MOORESBURG, Tenn. (WJHL) — Two out-of-state felons face a slew of drug charges from the Hawkins County Sheriff’s Office (HCSO) after a K-9 officer reportedly discovered over 150 grams of a substance believed to be fentanyl during a Sept. 11 traffic stop.

Arrest reports from the HCSO detailed the incident that began at 2:45 a.m. when deputy Bryan Sanders noticed a black Ford Escape traveling slowly in the eastbound lanes on Highway 11 and passing the center of the two lanes.

“After following said vehicle, I observed it to have very dark window tint, cross the center dotted line with both tires three times,” the report penned by Sanders states. “Then cross the left fog line twice, once riding on the rumble/caution strips for several feet.”

Sanders along with Cpl. Williams stopped the vehicle near Hollow Road, where they spoke with the driver, identified as Joshua Caleb Barnes, 29, of Detroit, Michigan, and a passenger, identified as Reychelle De’andria Adams, 27, of Louisville, Kentucky.

Officers noticed an open vodka container setting next to the passenger’s legs, “within reaching distance” of the driver, the report states.

Dispatch reportedly advised deputies that when they ran the driver’s Michigan tags, the system showed they had been suspended. Deputies also ran the Kentucky registration on the SUV, and the system reportedly revealed the registration covered a silver Ford Taurus.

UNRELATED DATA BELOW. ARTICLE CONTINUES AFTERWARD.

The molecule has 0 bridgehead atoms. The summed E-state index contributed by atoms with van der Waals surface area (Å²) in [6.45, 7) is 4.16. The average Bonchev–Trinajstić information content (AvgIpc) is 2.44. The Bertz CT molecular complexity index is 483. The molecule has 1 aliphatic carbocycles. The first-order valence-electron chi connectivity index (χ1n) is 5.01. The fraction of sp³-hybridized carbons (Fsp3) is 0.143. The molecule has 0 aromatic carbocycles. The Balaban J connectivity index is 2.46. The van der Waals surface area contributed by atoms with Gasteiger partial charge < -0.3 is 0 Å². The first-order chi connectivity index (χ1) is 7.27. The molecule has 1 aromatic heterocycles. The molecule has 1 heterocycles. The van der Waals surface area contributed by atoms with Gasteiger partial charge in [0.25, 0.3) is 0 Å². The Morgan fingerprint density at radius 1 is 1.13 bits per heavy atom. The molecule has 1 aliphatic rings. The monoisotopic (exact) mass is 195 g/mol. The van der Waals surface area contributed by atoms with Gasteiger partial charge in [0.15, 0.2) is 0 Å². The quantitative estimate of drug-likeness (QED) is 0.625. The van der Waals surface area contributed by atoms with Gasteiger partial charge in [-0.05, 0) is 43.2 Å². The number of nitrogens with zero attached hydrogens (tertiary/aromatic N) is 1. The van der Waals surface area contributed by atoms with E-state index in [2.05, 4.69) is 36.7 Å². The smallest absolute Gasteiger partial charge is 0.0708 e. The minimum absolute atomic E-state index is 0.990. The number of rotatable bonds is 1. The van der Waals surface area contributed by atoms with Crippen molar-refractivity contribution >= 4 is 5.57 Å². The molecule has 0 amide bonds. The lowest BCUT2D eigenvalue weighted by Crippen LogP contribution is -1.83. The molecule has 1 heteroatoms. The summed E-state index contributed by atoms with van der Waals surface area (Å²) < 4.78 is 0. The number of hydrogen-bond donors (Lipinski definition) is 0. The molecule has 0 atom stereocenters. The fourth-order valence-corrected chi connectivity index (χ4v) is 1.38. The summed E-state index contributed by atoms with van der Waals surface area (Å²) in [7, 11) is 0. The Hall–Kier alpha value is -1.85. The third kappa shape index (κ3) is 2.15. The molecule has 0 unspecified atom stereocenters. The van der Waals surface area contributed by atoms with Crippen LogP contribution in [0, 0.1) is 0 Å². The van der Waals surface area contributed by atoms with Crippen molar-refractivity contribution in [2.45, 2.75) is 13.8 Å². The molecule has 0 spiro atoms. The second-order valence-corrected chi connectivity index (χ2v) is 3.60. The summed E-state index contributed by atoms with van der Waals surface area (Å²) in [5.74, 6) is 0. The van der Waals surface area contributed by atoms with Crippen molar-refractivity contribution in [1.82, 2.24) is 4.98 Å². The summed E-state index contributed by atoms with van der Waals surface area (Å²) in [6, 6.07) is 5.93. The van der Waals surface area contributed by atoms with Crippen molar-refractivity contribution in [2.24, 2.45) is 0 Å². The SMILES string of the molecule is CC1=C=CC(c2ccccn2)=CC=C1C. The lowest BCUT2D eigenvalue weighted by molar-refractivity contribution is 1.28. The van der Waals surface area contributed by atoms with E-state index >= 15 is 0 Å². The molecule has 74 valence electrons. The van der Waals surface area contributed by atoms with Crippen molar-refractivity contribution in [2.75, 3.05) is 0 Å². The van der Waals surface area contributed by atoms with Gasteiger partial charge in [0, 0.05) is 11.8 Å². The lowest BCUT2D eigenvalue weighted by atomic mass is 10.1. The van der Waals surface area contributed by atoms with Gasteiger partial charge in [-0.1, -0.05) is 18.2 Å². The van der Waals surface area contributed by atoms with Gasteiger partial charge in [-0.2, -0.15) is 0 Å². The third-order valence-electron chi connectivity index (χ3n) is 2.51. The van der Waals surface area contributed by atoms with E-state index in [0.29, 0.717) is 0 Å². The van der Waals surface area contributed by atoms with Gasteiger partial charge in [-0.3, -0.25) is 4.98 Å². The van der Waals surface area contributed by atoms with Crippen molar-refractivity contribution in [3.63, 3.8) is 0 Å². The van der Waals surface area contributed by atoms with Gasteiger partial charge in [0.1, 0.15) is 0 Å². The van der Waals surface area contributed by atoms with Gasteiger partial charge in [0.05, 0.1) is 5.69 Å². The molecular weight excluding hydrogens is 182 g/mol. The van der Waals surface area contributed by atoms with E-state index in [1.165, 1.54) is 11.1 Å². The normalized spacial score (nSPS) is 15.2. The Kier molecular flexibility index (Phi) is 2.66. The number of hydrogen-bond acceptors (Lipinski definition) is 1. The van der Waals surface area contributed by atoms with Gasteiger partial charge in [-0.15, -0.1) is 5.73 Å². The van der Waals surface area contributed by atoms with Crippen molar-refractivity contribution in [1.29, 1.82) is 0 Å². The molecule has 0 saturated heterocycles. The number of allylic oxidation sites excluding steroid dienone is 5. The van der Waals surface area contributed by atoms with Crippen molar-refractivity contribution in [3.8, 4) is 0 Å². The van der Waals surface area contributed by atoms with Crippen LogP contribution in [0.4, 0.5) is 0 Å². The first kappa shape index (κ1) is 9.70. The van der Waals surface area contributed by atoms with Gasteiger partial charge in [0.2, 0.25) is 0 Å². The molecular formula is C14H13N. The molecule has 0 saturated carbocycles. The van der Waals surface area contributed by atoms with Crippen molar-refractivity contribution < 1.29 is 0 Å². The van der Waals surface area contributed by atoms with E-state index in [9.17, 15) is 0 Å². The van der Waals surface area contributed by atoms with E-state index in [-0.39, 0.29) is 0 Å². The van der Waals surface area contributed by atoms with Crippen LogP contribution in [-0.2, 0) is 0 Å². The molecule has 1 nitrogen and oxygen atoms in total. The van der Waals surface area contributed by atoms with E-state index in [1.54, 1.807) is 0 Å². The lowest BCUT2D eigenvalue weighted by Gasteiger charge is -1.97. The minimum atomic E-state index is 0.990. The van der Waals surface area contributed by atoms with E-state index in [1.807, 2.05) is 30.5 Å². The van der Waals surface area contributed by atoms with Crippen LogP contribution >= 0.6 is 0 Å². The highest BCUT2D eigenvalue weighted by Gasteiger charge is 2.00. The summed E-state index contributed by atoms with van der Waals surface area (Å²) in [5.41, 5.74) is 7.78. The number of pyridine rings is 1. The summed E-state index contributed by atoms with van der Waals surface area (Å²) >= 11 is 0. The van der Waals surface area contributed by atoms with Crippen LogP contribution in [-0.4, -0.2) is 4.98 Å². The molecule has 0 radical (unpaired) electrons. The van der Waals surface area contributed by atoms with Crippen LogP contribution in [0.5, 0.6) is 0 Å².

Barnes allowed officers to search the vehicle, and responding deputies called upon Detective Boggs and K-9 officer Xeno, according to the report. Xeno alerted officers to check the center console, where they discovered 154 grams of a gray powder believed to be fentanyl and 29 grams of a substance believed to be marijuana.

Investigators also found the following: a Ruger SR22 with 10 rounds in the magazine and one round in the chamber, a fully loaded 22 magazine in the back seat under a suitcase and a Michigan tag that was supposed to be displayed on the Ford Escape but had allegedly been swapped out with the Kentucky tag.

Deputies ran Barnes’ and Adams’ names through the NCIC system and found that both had been previously convicted of felonies. The HCSO charged the duo with possession of a Schedule I drug with intent to sell/deliver, simple possession, possession of a firearm during a felony and possession of a firearm by a convicted felon.

Barnes, the driver, faces the following additional charges: driving on roadways laned for traffic, driving on a suspended license, window tint violation, open container, misuse of registration and violation of financial responsibility.

The HCSO transported Barnes and Adams to the Hawkins County Jail for booking.